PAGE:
Sections

Senior couples renew vows at Glen Oaks ceremony

Share on TwitterTweet
Share on Facebook
Subscribe

Get our stories in your inbox, free.

Like TimesLedger on Facebook.

Two dozen couples said "we do" in unison last Thursday at a ceremony to renew their vows after more than 50 years of marriage.

Assemblyman Mark Weprin (D-Bayside) officiated at the ceremony, held at the Services Now for Adult Persons center in Glen Oaks.

"Do each of you reaffirm your commitment by pledging your love in front of those gathered here today, and promise to continue living your lives with patience, understanding - and occasional disagreement - and respect for one another?" Weprin asked before a crowded dining room of senior spectators.

The couples, all members of the senior center, affirmed their vows andkissed on cue.

"It's a miracle," joked Auburndale resident Harry Engelhardt, about his 52-year marriage to his wife, Helen.

When asked to name their secret to long-lasting love, Helen Engelhardt said, "We share a lot of the same plans and thoughts," and then added with a laugh, "And, it's a miracle."

For Libby and Harold Barkan of Bellerose, the key to staying married for 60 years is respect, said Libby, who met her husband at summer camp.

"No matter what happens, even if you argue, argue respectfully," she advised. "Don't tear each other down."

Some couples acknowledged that romance and marriage had changed greatly since their courtships, before singles bars, cohabitation and the Internet became a reality for young people looking for soulmates.

"Today, it's too much emphasis on sex, not love," said Lee Servillo of Queens Village.

"We respected the women we went with," said Patrick Servillo, Lee's husband of 50 years. "Now, they go to bars and the Internet."

The Servillos met at a church function, like Ruth and Dave Greenstein of Bayside, who met at a synagogue dance 56 years ago in the Bronx.

"I took her home and asked her for a date. It was right around Valentine's Day," Dave Greenstein recalled.

Ruth Greenstein said that when she showed her mother the flowers and candy Dave brought her, she remembers her mother asking in amazement,

"Is this going to be serious?"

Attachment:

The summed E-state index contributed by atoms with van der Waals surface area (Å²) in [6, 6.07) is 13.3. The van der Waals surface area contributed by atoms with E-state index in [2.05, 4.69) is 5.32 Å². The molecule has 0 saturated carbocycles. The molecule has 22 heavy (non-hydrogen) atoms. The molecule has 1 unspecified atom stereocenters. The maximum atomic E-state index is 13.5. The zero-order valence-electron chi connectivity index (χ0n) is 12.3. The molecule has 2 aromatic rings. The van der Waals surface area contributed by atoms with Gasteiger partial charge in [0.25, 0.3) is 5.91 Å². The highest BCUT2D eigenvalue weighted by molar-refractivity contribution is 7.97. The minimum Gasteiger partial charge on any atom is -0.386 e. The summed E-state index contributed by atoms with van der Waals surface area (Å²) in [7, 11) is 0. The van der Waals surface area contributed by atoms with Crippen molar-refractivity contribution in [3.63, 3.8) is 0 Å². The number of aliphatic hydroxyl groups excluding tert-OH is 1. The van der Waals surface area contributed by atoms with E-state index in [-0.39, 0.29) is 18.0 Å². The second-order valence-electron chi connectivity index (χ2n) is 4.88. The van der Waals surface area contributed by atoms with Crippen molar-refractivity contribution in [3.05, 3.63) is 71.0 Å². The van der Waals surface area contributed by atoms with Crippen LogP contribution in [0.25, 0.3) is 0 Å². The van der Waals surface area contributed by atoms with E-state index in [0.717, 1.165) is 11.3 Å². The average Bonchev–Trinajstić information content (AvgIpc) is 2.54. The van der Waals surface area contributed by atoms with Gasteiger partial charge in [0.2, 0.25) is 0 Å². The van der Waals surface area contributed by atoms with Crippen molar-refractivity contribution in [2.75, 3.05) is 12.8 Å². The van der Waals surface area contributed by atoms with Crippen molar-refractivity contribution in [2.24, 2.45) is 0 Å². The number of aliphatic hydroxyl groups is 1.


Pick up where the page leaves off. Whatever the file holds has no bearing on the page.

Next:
"And we've been married ever since," Ruth Greenstein said.

"What it proves is that romance and commitment are alive and well in Queens County," Weprin told the audience before the ceremony.

"It's a very important lesson for us all, and for me it does the heart good," said the assemblyman, who has been married for nine years.

Weprin shook the hands of the golden anniversary couples as a class of third-graders from PS 115 in Glen Oaks handed the seniors boutonnieres, candy and Chinese good-luck charms.

Asked to comment on marriages that had lasted about eight times the duration of their lives, most of the children thought quietly and then piped up with the words, "romance," "love" and "caring."

"It's a really long time that they're married," said 8-year-old Michael Vessia, who when asked how he thought the couples managed to stay married for so long, responded, "They like each other a lot."

His classmate Noelle McClenan believed the secret was "to be nice to each other and care for each other."

Or, as Dave Greenstein quipped, "Do as you're told."

Reach reporter Ayala Ben-Yehuda by e-mail at Timesledger@aol.com or call 718-229-0300, Ext. 146.

Today’s news:
Share on TwitterTweet
Share on Facebook
Subscribe

Get our stories in your inbox, free.

Like TimesLedger on Facebook.

Reader Feedback

Enter your comment below

By submitting this comment, you agree to the following terms:

You agree that you, and not TimesLedger.com or its affiliates, are fully responsible for the content that you post. You agree not to post any abusive, obscene, vulgar, slanderous, hateful, threatening or sexually-oriented material or any material that may violate applicable law; doing so may lead to the removal of your post and to your being permanently banned from posting to the site. You grant to TimesLedger.com the royalty-free, irrevocable, perpetual and fully sublicensable license to use, reproduce, modify, adapt, publish, translate, create derivative works from, distribute, perform and display such content in whole or in part world-wide and to incorporate it in other works in any form, media or technology now known or later developed.

CNG: Community Newspaper Group